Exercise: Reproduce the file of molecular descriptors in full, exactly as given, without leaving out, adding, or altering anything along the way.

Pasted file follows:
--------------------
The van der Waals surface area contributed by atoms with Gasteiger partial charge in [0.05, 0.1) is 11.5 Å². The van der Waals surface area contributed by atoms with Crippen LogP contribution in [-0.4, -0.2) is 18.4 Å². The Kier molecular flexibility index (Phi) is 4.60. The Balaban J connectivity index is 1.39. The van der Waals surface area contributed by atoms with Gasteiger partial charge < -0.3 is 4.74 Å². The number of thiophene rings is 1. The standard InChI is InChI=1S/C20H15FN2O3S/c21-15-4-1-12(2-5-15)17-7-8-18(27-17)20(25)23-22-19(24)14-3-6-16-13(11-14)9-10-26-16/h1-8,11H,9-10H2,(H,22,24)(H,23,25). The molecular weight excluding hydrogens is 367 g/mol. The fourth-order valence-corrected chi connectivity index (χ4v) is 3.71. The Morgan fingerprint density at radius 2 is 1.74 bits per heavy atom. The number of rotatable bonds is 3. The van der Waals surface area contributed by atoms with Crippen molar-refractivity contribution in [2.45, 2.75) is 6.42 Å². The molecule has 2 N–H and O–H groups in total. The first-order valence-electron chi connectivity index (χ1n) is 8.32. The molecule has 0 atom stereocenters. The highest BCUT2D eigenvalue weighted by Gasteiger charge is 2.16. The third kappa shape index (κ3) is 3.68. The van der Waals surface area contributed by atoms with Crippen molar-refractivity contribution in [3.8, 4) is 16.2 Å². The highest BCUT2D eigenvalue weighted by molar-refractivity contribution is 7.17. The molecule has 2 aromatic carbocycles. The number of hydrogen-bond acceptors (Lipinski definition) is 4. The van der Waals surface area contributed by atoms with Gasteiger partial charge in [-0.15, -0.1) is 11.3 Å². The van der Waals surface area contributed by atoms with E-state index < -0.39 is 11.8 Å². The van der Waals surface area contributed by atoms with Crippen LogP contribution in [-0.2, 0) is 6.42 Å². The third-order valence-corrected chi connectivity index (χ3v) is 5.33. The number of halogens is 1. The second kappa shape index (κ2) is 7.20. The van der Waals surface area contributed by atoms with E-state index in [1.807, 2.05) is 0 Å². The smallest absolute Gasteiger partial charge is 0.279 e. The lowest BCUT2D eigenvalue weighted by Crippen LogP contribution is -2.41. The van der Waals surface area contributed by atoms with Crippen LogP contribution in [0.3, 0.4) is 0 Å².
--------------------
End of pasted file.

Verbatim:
The van der Waals surface area contributed by atoms with Gasteiger partial charge in [0.05, 0.1) is 11.5 Å². The van der Waals surface area contributed by atoms with Crippen LogP contribution in [-0.4, -0.2) is 18.4 Å². The Kier molecular flexibility index (Phi) is 4.60. The Balaban J connectivity index is 1.39. The van der Waals surface area contributed by atoms with Gasteiger partial charge < -0.3 is 4.74 Å². The number of thiophene rings is 1. The standard InChI is InChI=1S/C20H15FN2O3S/c21-15-4-1-12(2-5-15)17-7-8-18(27-17)20(25)23-22-19(24)14-3-6-16-13(11-14)9-10-26-16/h1-8,11H,9-10H2,(H,22,24)(H,23,25). The molecular weight excluding hydrogens is 367 g/mol. The fourth-order valence-corrected chi connectivity index (χ4v) is 3.71. The Morgan fingerprint density at radius 2 is 1.74 bits per heavy atom. The number of rotatable bonds is 3. The van der Waals surface area contributed by atoms with Crippen molar-refractivity contribution in [2.45, 2.75) is 6.42 Å². The molecule has 2 N–H and O–H groups in total. The first-order valence-electron chi connectivity index (χ1n) is 8.32. The molecule has 0 atom stereocenters. The highest BCUT2D eigenvalue weighted by Gasteiger charge is 2.16. The third kappa shape index (κ3) is 3.68. The van der Waals surface area contributed by atoms with Crippen molar-refractivity contribution in [3.8, 4) is 16.2 Å². The highest BCUT2D eigenvalue weighted by molar-refractivity contribution is 7.17. The molecule has 2 aromatic carbocycles. The number of hydrogen-bond acceptors (Lipinski definition) is 4. The van der Waals surface area contributed by atoms with Gasteiger partial charge in [-0.15, -0.1) is 11.3 Å². The van der Waals surface area contributed by atoms with E-state index < -0.39 is 11.8 Å². The van der Waals surface area contributed by atoms with Crippen LogP contribution in [-0.2, 0) is 6.42 Å². The third-order valence-corrected chi connectivity index (χ3v) is 5.33. The number of halogens is 1. The second kappa shape index (κ2) is 7.20. The van der Waals surface area contributed by atoms with E-state index in [1.807, 2.05) is 0 Å². The smallest absolute Gasteiger partial charge is 0.279 e. The lowest BCUT2D eigenvalue weighted by Crippen LogP contribution is -2.41. The van der Waals surface area contributed by atoms with Crippen LogP contribution in [0.3, 0.4) is 0 Å².